Bronze Age

Bronze Age

Bronze Age, period in the development of technology when metals were first used regularly in the manufacture of tools and weapons. Pure copper and bronze, an alloy of copper and tin, were used indiscriminately at first; this early period is sometimes called the Copper Age. The earliest use of cast metal can be deduced from clay models of weapons; casting was certainly established in the Middle East by 3500 BC Following the Neolithic period, the development of a metallurgical industry coincided with the rise of urbanization. The organized operations of mining, smelting, and casting undoubtedly required the specialization of labor and the production of surplus food to support a class of artisans, while the search for raw materials stimulated the exploration and colonization of new territories. This process culminated in the civilizations of Mesopotamia and Sumer. Later, the Minoan civilization and the Mycenaean civilization opened extensive trade routes in central Europe, where tin and copper were mined. This activity fostered native industries and political unification, especially in Hungary, Austria, and the Alpine region. It laid the foundations of the Iron Age civilization, which was to follow under Greek, Etruscan, and Scythian influences. In the New World the earliest bronze was cast in Bolivia c.AD 1100. The Inca civilization used bronze tools and weapons but never mastered iron.

See V. G. Childe, The Prehistory of European Society (1958, repr. 1962); J. W. Alsop, From the Silent Earth (1964); G. Clark, World Prehistory: An Outline (2d ed. 1969); A. H. Jones, Bronze Age Civilization (1975); B. Fell, Bronze-Age America (1982).

The Columbia Encyclopedia, 6th ed. Copyright© 2018, The Columbia University Press.

Bronze Age: Selected full-text books and articles

The Bronze Age By V. Gordon Childe Biblo and Tannen, 1930
Pastoralist Landscapes and Social Interaction in Bronze Age Eurasia By Michael D. Frachetti University of California Press, 2008
Prehistory and the Beginnings of Civilization By Leonard Woolley; Jacquetta Hawkes Harper & Row, 1963
Librarian's tip: "The Bronze Age: The Conditions of Civilization and the Grouping of Mankind" begins on p. 363, and "The Limits of Civilization in the Bronze Age and the Conditions of Civilized Life at the End of the Thirteenth Century BC" begins on p. 820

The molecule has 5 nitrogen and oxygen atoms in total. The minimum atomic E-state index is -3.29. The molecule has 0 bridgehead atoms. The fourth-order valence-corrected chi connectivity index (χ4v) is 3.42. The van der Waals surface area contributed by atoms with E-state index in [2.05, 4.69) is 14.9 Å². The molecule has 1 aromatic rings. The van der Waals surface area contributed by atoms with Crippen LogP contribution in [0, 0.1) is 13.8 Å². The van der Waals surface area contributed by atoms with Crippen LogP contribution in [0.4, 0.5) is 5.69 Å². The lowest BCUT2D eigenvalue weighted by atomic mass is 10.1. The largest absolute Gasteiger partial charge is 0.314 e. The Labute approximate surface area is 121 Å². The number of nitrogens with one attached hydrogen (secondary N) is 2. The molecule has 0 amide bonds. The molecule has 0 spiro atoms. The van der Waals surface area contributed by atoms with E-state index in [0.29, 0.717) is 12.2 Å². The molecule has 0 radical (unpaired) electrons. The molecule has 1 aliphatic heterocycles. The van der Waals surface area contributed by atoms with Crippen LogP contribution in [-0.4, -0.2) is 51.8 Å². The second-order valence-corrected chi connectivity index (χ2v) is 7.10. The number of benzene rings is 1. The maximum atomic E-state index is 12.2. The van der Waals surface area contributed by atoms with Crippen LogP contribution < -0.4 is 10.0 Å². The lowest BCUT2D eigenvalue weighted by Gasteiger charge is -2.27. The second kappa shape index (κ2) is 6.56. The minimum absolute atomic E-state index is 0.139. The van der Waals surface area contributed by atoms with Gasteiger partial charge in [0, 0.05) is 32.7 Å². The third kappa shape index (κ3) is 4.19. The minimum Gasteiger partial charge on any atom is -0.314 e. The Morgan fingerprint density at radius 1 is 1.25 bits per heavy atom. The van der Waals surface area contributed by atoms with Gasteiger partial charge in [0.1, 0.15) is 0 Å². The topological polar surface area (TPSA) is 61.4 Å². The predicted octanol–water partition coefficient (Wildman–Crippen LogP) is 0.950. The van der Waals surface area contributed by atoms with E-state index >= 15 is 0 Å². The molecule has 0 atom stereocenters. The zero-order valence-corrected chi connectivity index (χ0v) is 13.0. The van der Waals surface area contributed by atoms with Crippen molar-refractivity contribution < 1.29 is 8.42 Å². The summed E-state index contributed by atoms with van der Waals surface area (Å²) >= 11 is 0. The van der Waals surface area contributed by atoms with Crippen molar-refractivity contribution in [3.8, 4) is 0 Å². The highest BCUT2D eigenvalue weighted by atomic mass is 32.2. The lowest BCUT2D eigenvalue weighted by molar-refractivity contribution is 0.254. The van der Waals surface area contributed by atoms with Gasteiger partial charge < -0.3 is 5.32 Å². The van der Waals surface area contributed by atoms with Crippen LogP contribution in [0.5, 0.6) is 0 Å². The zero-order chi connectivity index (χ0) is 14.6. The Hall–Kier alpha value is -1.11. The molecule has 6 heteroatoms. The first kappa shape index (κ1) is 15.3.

Thera in the Bronze Age By Phyllis Young Forsyth Peter Lang, 1997
Ancient Greece: A Political, Social, and Cultural History By Sarah B. Pomeroy; Stanley M. Burstein; Walter Donlan; Jennifer Tolbert Roberts Oxford University Press, 1999
Librarian's tip: Chap. 1 "Early Greece and the Bronze Age"
Prehistoric Britain By Christopher Hawkes; Jacquetta Hawkes Harvard University Press, 1953
Librarian's tip: Chap. Three "The Early and Middle Bronze Ages" and Chap. Four "The Late Bronze Age"
Denmark before the Vikings By Glyn Daniel; Ole Klindt-Jensen Thames and Hudson, 1957
Librarian's tip: Chap. IV "The Bronze Age"
The Horse and the Sword By Harold Peake; Herbert John Fleure Yale University Press, 1933
Digging Up Jericho: The Results of the Jericho Excavations, 1952-1956 By Kathleen M. Kenyon Praeger, 1957
Librarian's tip: Chap. Seven "The Early Bronze Age: A Period of Urbanisation," Chap. Nine "Jericho in the Time of the Patriarchs," and Chap. Ten "The Tombs of Middle Bronze Age Jericho"
Out of the Desert? Archaeology and the Exodus/Conquest Narratives By William H. Stiebing Jr Prometheus Books, 1989
Librarian's tip: Chap. 6 "The End of the Late Bronze Age in the Eastern Mediterranean"
Stone Tools and Society: Working Stone in Neolithic and Bronze Age Britain By Mark Edmonds Batsford, 1995
Librarian's tip: Chap. 6 "The Place of Stone in Early Bronze Age Britain"
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